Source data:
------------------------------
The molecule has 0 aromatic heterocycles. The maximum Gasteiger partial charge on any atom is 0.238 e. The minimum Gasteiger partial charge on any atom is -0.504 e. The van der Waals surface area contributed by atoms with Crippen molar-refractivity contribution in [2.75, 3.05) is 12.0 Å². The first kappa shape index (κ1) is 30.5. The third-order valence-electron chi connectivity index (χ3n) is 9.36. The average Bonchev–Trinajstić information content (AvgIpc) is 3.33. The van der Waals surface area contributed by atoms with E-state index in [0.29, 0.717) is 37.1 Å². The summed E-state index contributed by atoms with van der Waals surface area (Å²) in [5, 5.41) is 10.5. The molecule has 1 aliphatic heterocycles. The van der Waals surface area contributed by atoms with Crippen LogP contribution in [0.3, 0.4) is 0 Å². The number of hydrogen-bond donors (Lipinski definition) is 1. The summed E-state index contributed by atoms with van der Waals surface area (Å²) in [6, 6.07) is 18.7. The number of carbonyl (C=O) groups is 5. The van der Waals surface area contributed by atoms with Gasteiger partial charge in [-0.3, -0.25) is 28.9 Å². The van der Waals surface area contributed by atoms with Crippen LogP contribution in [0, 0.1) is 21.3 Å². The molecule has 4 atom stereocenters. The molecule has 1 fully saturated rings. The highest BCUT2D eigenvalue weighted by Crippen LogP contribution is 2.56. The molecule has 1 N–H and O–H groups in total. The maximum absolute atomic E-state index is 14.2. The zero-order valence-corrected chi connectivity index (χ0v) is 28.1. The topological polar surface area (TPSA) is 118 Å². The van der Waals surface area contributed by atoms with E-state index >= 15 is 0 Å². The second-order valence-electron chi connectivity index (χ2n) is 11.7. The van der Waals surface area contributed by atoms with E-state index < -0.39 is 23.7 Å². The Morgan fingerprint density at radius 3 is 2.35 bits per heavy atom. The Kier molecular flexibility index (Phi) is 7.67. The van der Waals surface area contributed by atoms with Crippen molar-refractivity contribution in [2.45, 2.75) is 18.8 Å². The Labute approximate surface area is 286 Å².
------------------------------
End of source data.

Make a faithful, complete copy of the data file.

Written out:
The molecule has 0 aromatic heterocycles. The maximum Gasteiger partial charge on any atom is 0.238 e. The minimum Gasteiger partial charge on any atom is -0.504 e. The van der Waals surface area contributed by atoms with Crippen molar-refractivity contribution in [2.75, 3.05) is 12.0 Å². The first kappa shape index (κ1) is 30.5. The third-order valence-electron chi connectivity index (χ3n) is 9.36. The average Bonchev–Trinajstić information content (AvgIpc) is 3.33. The van der Waals surface area contributed by atoms with E-state index in [0.29, 0.717) is 37.1 Å². The summed E-state index contributed by atoms with van der Waals surface area (Å²) in [5, 5.41) is 10.5. The molecule has 1 aliphatic heterocycles. The van der Waals surface area contributed by atoms with Crippen LogP contribution in [0.3, 0.4) is 0 Å². The number of hydrogen-bond donors (Lipinski definition) is 1. The summed E-state index contributed by atoms with van der Waals surface area (Å²) in [6, 6.07) is 18.7. The number of carbonyl (C=O) groups is 5. The van der Waals surface area contributed by atoms with Gasteiger partial charge in [-0.3, -0.25) is 28.9 Å². The van der Waals surface area contributed by atoms with Crippen LogP contribution in [0, 0.1) is 21.3 Å². The molecule has 4 atom stereocenters. The molecule has 1 fully saturated rings. The highest BCUT2D eigenvalue weighted by Crippen LogP contribution is 2.56. The molecule has 1 N–H and O–H groups in total. The maximum absolute atomic E-state index is 14.2. The zero-order valence-corrected chi connectivity index (χ0v) is 28.1. The topological polar surface area (TPSA) is 118 Å². The van der Waals surface area contributed by atoms with E-state index >= 15 is 0 Å². The second-order valence-electron chi connectivity index (χ2n) is 11.7. The van der Waals surface area contributed by atoms with E-state index < -0.39 is 23.7 Å². The Morgan fingerprint density at radius 3 is 2.35 bits per heavy atom. The Kier molecular flexibility index (Phi) is 7.67. The van der Waals surface area contributed by atoms with Crippen molar-refractivity contribution in [2.45, 2.75) is 18.8 Å². The Labute approximate surface area is 286 Å².